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GOLF: Martin off to court in bid to cut handicap.

EVERY so often a new household name appears in sport.

Soccer has already accepted 'Bosman' is the name given to players' freedom of contract.

Now it's possible 'Martin' will stand for the obligation of sports organisations to accommodate handicapped athletes world wide.

Disabled American golfer Casey Martin, a former Stanford University pal of Tiger Woods and Notah Begay, wants the right to use a caddy car on full US Tour golf events.

Since birth, the 27-year-old has had a rare circulatory disease called Klippel-Trenaunay-Webber syndrome.

Because his blood does not circulate properly through a withered leg, were he to fracture the bone it could require amputation. Martin's every step risks permanent damage. There is no known cure.

Now he finally gets to argue his case against the PGA Tour on January 17 in the Supreme Court - the highest legal body in America.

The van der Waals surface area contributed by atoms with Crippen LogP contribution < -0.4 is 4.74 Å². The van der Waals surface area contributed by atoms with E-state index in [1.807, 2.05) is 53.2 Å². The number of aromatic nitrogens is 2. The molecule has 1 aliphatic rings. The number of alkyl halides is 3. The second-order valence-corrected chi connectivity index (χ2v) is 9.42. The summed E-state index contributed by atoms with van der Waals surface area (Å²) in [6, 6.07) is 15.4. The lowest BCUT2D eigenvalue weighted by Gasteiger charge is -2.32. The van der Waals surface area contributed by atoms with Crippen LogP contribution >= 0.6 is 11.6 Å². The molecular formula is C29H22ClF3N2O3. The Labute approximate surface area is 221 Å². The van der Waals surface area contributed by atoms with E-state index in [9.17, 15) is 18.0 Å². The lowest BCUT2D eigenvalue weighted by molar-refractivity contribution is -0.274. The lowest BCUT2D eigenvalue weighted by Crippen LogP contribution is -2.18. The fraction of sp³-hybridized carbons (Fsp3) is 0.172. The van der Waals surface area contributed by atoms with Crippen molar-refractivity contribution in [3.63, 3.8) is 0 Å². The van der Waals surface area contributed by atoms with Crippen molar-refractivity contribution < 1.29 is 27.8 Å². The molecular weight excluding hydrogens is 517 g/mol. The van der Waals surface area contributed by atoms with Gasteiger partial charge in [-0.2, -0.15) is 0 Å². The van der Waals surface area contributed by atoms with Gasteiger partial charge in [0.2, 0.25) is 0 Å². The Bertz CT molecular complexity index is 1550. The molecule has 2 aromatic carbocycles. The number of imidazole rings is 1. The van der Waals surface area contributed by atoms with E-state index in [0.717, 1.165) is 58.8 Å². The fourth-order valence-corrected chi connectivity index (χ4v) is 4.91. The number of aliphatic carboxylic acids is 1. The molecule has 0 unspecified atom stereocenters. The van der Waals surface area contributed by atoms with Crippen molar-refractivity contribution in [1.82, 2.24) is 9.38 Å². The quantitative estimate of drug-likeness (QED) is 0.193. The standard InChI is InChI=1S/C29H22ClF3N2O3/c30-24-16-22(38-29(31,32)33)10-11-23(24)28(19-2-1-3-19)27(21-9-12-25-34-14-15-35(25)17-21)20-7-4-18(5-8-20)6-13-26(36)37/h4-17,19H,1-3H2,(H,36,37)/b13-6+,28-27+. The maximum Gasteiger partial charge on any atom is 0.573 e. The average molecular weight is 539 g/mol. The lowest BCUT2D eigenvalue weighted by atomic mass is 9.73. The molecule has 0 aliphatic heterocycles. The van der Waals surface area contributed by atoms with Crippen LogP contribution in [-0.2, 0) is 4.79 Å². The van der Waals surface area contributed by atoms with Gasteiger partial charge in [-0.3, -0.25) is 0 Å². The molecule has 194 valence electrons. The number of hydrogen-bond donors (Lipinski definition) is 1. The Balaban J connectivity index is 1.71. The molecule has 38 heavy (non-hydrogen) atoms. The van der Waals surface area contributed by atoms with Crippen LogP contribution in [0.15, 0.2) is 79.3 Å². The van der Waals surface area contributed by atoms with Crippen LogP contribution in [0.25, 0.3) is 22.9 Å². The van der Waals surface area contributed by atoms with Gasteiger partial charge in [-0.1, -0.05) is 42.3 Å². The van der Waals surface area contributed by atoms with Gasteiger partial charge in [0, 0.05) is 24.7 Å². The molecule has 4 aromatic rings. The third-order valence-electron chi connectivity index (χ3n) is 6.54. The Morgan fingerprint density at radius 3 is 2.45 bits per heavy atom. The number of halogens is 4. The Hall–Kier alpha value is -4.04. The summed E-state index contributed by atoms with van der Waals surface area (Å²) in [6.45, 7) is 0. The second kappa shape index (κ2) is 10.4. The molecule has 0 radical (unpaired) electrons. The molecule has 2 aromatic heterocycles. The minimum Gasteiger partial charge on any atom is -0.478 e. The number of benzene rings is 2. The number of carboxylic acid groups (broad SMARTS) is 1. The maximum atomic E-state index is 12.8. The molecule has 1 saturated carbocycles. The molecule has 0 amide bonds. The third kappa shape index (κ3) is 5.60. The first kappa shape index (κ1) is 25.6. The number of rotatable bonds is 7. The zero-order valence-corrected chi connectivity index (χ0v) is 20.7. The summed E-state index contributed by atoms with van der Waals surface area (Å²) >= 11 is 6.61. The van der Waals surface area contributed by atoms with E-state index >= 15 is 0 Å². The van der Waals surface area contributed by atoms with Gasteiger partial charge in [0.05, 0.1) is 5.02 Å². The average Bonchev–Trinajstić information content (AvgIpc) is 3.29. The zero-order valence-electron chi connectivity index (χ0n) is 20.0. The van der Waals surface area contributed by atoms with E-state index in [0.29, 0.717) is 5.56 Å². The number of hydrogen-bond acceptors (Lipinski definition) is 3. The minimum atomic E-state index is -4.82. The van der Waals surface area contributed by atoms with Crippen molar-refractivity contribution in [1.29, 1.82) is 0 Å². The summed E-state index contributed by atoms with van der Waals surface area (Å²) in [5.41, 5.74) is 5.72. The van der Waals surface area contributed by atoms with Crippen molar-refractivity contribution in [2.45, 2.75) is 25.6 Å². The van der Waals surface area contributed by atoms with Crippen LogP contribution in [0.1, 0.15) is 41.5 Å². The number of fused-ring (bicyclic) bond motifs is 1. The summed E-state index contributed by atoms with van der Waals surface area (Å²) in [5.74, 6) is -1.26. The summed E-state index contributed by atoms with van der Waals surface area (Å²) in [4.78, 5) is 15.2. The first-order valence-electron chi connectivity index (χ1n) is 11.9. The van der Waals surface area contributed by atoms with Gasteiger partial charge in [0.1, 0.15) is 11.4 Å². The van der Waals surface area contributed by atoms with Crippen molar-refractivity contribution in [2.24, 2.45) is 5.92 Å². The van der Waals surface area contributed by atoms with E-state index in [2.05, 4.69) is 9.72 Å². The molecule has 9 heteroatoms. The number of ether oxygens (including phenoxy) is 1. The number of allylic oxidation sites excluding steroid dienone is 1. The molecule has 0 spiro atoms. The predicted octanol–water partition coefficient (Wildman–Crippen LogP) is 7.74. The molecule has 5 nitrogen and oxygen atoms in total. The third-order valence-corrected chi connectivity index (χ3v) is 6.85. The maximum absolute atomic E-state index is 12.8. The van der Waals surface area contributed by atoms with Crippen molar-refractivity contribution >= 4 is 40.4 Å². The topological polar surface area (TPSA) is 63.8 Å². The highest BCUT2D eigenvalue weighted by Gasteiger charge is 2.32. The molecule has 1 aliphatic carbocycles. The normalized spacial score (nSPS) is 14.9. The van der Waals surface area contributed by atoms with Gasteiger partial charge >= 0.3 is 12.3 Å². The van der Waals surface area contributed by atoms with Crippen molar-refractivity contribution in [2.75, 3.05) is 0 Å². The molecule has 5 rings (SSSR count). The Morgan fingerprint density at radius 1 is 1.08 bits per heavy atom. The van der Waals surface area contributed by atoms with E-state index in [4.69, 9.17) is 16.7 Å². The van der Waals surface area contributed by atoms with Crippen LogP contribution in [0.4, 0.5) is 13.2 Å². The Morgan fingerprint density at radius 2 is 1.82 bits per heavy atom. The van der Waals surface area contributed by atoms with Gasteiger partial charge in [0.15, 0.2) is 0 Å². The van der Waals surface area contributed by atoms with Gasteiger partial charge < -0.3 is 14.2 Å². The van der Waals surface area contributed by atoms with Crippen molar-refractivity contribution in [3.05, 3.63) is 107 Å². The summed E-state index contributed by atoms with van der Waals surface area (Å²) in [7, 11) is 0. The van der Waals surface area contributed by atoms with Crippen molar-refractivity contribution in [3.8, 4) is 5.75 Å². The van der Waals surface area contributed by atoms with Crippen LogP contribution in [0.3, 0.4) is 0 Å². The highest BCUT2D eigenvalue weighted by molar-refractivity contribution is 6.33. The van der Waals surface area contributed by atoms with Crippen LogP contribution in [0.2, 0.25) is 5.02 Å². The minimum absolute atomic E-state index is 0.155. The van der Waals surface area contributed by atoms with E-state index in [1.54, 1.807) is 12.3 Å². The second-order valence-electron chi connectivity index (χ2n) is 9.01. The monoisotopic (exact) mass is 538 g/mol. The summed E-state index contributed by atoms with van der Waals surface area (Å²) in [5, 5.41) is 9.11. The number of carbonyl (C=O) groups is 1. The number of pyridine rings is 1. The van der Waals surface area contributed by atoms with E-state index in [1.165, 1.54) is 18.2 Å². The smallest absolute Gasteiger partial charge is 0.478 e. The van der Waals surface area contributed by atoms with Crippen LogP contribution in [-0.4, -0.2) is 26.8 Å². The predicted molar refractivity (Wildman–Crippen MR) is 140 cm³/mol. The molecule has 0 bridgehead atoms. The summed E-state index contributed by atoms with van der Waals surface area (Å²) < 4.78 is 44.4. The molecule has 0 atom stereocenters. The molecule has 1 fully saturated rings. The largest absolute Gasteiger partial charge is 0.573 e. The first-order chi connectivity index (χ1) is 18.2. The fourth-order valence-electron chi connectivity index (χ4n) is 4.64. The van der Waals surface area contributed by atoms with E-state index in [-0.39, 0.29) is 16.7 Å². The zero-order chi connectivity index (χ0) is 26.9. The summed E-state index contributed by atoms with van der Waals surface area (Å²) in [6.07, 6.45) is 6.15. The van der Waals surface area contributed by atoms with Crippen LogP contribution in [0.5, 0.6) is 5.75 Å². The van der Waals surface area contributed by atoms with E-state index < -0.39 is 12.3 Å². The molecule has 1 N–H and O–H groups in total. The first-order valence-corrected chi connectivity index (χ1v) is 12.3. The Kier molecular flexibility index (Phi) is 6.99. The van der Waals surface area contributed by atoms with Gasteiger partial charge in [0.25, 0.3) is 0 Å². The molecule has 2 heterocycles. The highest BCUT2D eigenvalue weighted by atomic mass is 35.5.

The basis of the dispute concerns whether walking a golf course is so fundamental to the game that Martin's request to ride in a cart during the PGA Tour gives him an unfair advantage over other players.

The USPGA believes it does and also argues its right to make the rules.

Greats like Jack Nicklaus, Tom Watson all argue against Martin using a buggy and even his great pal Woods says: "Although I deeply sympathise with Casey, I feel using a cart does offer an advantage."

If Martin wins his case, it will open a whole batch of claims all over the world.

Lee Westwood has held off the challenge of the European Solheim Cup team to win the Golf Writers' Trophy for 2000.

In what developed as a straight fight between the two - only two other first-place votes were cast by members of the Association of Golf Writers in their annual poll - Westwood emerged as a clear winner following a season in which he took the European No.1 crown held by Colin Montgomerie for the previous seven years.

Although Monty took the award only once during his long reign, Westwood has now captured it for the second time in three years. Victories in America and Japan helped him to the trophy in 1998.

He said: "I'm very proud to have won again. It rounds off my season wonderfully and I will be doing my best to retain it.

"The achievement of the Solheim Cup side should be recognised as well, though. Beating the Americans has helped to put women's golf back on the map."
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Title Annotation:Sport
Publication:Daily Record (Glasgow, Scotland)
Date:Jan 3, 2001
Words:408
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